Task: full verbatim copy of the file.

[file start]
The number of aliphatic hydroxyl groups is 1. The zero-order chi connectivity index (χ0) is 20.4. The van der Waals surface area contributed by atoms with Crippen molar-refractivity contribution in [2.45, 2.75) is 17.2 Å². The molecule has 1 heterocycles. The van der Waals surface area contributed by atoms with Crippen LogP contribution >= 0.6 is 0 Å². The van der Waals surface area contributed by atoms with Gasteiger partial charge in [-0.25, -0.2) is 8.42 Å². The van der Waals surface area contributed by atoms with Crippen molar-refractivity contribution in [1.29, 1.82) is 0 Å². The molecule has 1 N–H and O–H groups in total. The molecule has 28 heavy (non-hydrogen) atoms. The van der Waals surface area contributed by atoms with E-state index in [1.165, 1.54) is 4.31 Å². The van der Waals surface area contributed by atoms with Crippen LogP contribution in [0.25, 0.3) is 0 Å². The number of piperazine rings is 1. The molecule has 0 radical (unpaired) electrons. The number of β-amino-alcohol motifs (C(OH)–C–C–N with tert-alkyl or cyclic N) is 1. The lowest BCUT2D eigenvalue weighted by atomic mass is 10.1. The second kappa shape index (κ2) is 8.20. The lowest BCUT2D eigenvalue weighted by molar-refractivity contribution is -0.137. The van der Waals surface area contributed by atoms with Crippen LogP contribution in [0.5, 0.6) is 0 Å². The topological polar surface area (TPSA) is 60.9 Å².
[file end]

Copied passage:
The number of aliphatic hydroxyl groups is 1. The zero-order chi connectivity index (χ0) is 20.4. The van der Waals surface area contributed by atoms with Crippen molar-refractivity contribution in [2.45, 2.75) is 17.2 Å². The molecule has 1 heterocycles. The van der Waals surface area contributed by atoms with Crippen LogP contribution >= 0.6 is 0 Å². The van der Waals surface area contributed by atoms with Gasteiger partial charge in [-0.25, -0.2) is 8.42 Å². The van der Waals surface area contributed by atoms with Crippen molar-refractivity contribution in [1.29, 1.82) is 0 Å². The molecule has 1 N–H and O–H groups in total. The molecule has 28 heavy (non-hydrogen) atoms. The van der Waals surface area contributed by atoms with E-state index in [1.165, 1.54) is 4.31 Å². The van der Waals surface area contributed by atoms with Crippen LogP contribution in [0.25, 0.3) is 0 Å². The number of piperazine rings is 1. The molecule has 0 radical (unpaired) electrons. The number of β-amino-alcohol motifs (C(OH)–C–C–N with tert-alkyl or cyclic N) is 1. The lowest BCUT2D eigenvalue weighted by atomic mass is 10.1. The second kappa shape index (κ2) is 8.20. The lowest BCUT2D eigenvalue weighted by molar-refractivity contribution is -0.137. The van der Waals surface area contributed by atoms with Crippen LogP contribution in [0.5, 0.6) is 0 Å². The topological polar surface area (TPSA) is 60.9 Å².